Florida Legal Blog

Revisiting your estate plan is critical to its function

Once you have finished writing your estate plan and you feel good about having addressed all of the details that are most important to you, it is time to sit back and breathe a sigh of relief. However, this only lasts for a time before it is necessary to revisit your plan and assess whether or not it needs to be modified in any way. At Fradley Law Firm, P.A., we have helped many people through the process of building their estate plan in Florida.

One of the most common errors that people make when they create an estate plan, is that they forget to update it when important changes in their life occur. If you fail to address important changes and reflect them in the content of your estate plan, you may find that it does not go the way you had hoped. Part of having a well-written plan requires you to keep it updated, and experts recommend that you review its content frequently to make sure everything is still correct to your current situation. 

Do you need to remove a fiduciary executor from an estate?

It is possible to remove an irresponsible or unfit executor of an estate. However, you will need to proceed carefully around the laws that protect executors and beneficiaries from one another.

If your loved one placed their trust in the wrong person, they could rob the estate and its beneficiaries of its assets. You might be the last line of defense for your loved one’s legacy.

WHY HAVE A WILL?

By having a will you get to decide who gets your property. You can create a Trust whereby the estate will be kept intact with income distributed to of the members of the family to or accumulated for the benefit of members of the family or others. Minors can be cared for without the expense of guardianship of the property. Real estate and other assets may be sold without court proceedings, if your will adequately authorizes it. A guardian may be named for minor children.

Can you solve neighbor disputes before they worsen?

When people of different backgrounds move in next door to each other and have varying ways of doing things, different beliefs and strong opinions, a bit of disagreement are inevitable. However, when left unaddressed, neighbors in Florida may find that getting along civilly is no longer and they are now facing a civil lawsuit in the eye. Fortunately, there are steps that you can take to prevent that kind of disagreement from happening to you.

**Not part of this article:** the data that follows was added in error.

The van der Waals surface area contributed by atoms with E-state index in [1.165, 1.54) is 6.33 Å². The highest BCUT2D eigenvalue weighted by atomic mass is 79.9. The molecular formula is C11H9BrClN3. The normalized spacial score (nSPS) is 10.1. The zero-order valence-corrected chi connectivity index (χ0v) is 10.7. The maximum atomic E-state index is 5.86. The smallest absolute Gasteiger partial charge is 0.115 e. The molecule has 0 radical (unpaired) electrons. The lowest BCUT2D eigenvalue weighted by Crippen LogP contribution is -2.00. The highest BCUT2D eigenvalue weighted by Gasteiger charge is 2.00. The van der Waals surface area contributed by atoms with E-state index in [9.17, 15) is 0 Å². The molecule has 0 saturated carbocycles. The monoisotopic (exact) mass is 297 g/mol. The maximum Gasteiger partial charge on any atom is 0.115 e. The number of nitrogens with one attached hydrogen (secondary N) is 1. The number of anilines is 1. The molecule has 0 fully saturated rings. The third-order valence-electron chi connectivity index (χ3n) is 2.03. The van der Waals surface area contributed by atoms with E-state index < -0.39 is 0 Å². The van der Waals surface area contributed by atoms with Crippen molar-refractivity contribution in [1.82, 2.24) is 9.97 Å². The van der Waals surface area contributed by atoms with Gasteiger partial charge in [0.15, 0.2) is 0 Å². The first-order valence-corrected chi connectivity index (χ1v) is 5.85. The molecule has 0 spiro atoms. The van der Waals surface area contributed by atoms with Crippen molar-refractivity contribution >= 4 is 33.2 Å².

When you are confronted with an issue between yourself and a neighbor and are frustrated about the way the issue is being handled, the best thing you can do is to address it immediately with your neighbor. When approaching the topic, be friendly and understanding. Do your best to approach the discussion with a willingness to converse rather than lay down a lengthy list of what they have done to bother you. 

WHAT IS THE DIFFERENCE BETWEEN A RESIDENTIAL CONTRACT FOR SALE AND PURCHASE AND AN "AS-IS" RESIDENTIAL CONTRACT FOR SALE AND PURCHASE?

First, regardless of whether the contract is As-Is or not, the seller has a duty to disclose to the buyer any facts that materially affect the value of the real property which are not readily observable.

Intestate succession in Florida

Many people put a lot of effort into accumulating assets throughout their lives, but fail to plan who might get those assets once they are gone. A common question fielded by many estate planning experts is what happens if one dies without a will. This question may be less of an inquiry as it is an attempt to secure justification for avoiding estate planning. Yet the choice of who gets what from one's estate is taken from them (and their presumed heirs) if they fail to leave a will. 

Florida's state statutes detail how one's estate will be distributed if they die intestate (without a will). One's surviving spouse will receive all of the descendant's assets if they have no living descendants, or if any descendants that they do leave behind are also the descendants of the spouse. If a decedant dies intestate and has descendants who are not related to his or her spouse, then those descendants will share half of the estate, while the remaining half goes to the spouse. If one's spouse's preceded the decedant in death, then the intestate estate would pass as follows: 

  • To their descendants
  • If there are no descendants, to their parents 
  • If there are no surviving parents, to their siblings 
  • If there are no siblings, to their grandparents (split equally between both paternal and maternal)
  • If there are no grandparents, to their grandparents' descendants (again, split equally between paternal and maternal)

Recognize the signs of undue influence

Undue influence refers to the use of a person's position of power to persuade or pressure a person to do something he or she would otherwise not have done had the influence not occurred. Typically, the action the influencer convinces the other person to take goes against the victim's best interests and benefits the influencer in some way. When undue influence occurs in relation to a will in Florida, it is typically to take money or property that should go to another beneficiary.

Elder Protection Center provides 12 signs of undue influence for which individuals can watch out. This post details just a few of them.  

What effects do major life events have on wills in Florida?

Events such as the birth or adoption of a child, marriage or divorce have major impacts on a person's life. They can also majorly change one's estate planning goals and needs.

Given this, it is important to remember that, if person formed a will prior to a major life event, the event will generally not automatically alter the will much on its own.

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